Last week, we cited the judgment from Bloomberg.com that “the labor market is not as scary as reported in March.” This week, things have improved further. We can perhaps say that the labor market is even looking up a bit.
Why are employment prospects improving? There are several reasons, probably the most important of which are the latest batch of claims for unemployment insurance. The number of people needing assistance because of unemployment edged down to 323,000 in the week ending May 5, with the 4-week moving average falling to its lowest level since the recovery began—a fairly solid confirmation of recent improvements in the jobs market. As Bloomberg.com says, “A comparison with the month-ago trend, showing a roughly 20,000 decrease, points to very solid improvement underway.”
Because fewer applications for unemployment insurance tend to result from fewer people losing their jobs, these figures may inspire some optimism in us. We are reasonably likely to see an improved jobs report for the month of May.
The improvement to the jobs picture will probably show up in applications for mortgages as well. If the number of available jobs is steadying, the demand for loans is likely to rise. And we see that happening in the Mortgage Applications Index, where new purchase money loan applications rose by 2% from the prior week’s 1.4% decline.
Further, refinancing applications may rise as homeowners seek to nail down low rates before they rise further. This is not an easy process to analyze, though, since rates have continued to bounce rather broadly without obvious reason. Are rates poised to rise still higher on increased optimism about the overall economy or are weaknesses in the national and world economy likely to push rates a bit lower? It’s difficult, if not impossible, to say—which is one of the reasons the credit markets are reacting so strongly to any minor changes in the directions interest rates are taking.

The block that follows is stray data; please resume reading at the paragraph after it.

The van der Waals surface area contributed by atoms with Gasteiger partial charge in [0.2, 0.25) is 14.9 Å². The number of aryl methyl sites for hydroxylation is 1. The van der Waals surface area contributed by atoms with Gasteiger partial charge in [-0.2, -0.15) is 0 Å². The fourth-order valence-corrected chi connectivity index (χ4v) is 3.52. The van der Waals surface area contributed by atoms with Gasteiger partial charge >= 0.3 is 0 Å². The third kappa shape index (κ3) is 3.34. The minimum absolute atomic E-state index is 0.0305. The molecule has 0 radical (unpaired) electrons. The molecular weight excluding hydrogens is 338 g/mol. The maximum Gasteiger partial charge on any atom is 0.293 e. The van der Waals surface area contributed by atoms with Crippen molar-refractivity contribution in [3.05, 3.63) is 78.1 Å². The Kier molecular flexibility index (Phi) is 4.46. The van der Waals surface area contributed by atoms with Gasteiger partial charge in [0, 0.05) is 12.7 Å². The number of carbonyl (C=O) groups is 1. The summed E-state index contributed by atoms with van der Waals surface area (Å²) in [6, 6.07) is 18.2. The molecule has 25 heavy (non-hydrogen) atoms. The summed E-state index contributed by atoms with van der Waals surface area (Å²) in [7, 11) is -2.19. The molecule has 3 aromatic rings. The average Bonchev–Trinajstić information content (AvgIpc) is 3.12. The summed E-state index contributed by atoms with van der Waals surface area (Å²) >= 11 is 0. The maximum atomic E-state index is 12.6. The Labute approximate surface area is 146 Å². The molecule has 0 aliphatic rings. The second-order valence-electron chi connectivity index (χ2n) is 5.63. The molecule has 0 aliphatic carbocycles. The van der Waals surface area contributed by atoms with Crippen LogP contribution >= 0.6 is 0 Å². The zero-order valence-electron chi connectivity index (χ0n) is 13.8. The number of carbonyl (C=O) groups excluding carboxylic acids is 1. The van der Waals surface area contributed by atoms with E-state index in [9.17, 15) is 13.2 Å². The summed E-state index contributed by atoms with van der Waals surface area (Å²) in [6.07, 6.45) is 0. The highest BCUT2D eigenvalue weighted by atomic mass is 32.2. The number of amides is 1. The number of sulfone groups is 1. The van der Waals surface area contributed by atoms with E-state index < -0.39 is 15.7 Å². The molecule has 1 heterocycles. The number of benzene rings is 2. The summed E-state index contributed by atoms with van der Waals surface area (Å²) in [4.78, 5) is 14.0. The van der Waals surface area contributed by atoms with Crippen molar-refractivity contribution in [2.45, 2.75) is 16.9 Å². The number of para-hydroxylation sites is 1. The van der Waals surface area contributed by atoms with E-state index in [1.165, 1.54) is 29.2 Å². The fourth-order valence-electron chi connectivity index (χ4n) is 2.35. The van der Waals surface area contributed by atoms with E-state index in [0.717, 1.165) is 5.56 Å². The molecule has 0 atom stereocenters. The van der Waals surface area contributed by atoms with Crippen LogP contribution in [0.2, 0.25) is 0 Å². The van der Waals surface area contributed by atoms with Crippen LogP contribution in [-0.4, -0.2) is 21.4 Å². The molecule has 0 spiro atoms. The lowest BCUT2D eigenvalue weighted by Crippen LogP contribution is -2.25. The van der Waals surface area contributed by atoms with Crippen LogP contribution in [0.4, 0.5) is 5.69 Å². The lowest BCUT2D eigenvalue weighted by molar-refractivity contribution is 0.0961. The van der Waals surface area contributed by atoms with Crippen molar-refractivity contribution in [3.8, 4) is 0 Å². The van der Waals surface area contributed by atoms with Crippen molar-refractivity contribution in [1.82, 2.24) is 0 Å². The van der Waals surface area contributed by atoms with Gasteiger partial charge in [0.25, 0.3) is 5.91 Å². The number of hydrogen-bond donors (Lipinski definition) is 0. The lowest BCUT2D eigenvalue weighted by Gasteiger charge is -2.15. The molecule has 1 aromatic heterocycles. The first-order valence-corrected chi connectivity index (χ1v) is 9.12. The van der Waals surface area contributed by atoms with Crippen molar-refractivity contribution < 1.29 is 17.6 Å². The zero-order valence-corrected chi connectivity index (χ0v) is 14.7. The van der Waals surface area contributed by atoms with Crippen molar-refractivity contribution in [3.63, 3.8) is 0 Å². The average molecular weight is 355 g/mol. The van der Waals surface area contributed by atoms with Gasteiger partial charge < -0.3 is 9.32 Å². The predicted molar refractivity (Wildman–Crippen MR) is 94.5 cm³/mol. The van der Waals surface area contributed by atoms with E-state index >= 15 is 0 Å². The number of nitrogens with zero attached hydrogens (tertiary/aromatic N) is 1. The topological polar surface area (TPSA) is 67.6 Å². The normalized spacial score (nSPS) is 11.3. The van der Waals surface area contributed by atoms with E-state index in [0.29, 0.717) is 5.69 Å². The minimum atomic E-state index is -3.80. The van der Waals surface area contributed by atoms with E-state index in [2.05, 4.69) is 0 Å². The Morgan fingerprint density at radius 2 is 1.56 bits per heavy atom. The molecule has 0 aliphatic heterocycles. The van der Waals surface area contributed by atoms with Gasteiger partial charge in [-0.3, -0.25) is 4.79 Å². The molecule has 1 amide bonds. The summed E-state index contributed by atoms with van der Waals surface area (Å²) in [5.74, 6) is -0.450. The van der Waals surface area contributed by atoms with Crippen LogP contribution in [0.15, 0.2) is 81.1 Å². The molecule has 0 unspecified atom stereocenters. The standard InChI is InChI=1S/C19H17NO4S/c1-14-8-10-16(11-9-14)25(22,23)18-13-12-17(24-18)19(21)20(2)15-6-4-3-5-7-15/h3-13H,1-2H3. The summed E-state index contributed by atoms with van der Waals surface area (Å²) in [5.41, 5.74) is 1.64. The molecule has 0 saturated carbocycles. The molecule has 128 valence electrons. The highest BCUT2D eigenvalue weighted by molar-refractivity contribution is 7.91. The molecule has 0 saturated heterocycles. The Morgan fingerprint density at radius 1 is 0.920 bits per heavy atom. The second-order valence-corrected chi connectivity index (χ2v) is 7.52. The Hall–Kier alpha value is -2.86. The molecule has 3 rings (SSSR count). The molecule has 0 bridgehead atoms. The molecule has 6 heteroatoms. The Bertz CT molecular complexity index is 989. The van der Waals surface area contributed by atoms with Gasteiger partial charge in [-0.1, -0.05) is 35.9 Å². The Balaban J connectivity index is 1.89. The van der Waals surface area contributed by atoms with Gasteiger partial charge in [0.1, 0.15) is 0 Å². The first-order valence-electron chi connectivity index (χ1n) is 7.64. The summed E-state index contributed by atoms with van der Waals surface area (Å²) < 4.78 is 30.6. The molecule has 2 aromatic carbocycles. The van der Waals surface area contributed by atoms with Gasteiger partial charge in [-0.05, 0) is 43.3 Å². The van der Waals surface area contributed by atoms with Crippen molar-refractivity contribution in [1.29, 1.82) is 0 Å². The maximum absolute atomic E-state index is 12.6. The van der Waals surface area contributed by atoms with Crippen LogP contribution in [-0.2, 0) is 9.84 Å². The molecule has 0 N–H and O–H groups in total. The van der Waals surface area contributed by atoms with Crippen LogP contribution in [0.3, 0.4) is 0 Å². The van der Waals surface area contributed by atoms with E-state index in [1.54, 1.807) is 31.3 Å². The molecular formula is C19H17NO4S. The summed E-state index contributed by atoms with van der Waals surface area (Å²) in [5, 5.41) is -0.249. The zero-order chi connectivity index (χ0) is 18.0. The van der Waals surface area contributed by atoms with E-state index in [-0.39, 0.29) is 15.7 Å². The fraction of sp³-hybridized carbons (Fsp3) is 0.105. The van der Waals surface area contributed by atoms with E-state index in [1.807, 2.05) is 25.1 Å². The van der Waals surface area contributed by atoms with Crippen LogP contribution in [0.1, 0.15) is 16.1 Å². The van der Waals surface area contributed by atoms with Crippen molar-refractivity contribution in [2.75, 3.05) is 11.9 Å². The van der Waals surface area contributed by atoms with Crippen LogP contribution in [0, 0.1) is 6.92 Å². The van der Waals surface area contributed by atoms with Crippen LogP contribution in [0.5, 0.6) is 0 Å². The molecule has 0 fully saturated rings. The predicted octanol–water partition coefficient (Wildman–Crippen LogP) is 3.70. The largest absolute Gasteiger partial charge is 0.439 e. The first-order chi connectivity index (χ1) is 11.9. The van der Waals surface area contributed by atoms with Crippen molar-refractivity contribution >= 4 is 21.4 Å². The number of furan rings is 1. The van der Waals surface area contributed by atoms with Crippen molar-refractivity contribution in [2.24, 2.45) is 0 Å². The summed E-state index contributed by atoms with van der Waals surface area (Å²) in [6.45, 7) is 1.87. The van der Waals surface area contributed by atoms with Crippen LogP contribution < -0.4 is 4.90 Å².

What matters the most to us now, perhaps—at the close of a fairly good week of economic data—is that interest rates, employment, and commodity prices seem to be moving together in positive directions—keeping rates low but motivating more buyers and sellers to enter the real estate market. Note that this coming week’s economic indicators could provide some worthwhile insights into the market’s direction. We’ll look for those insights next time.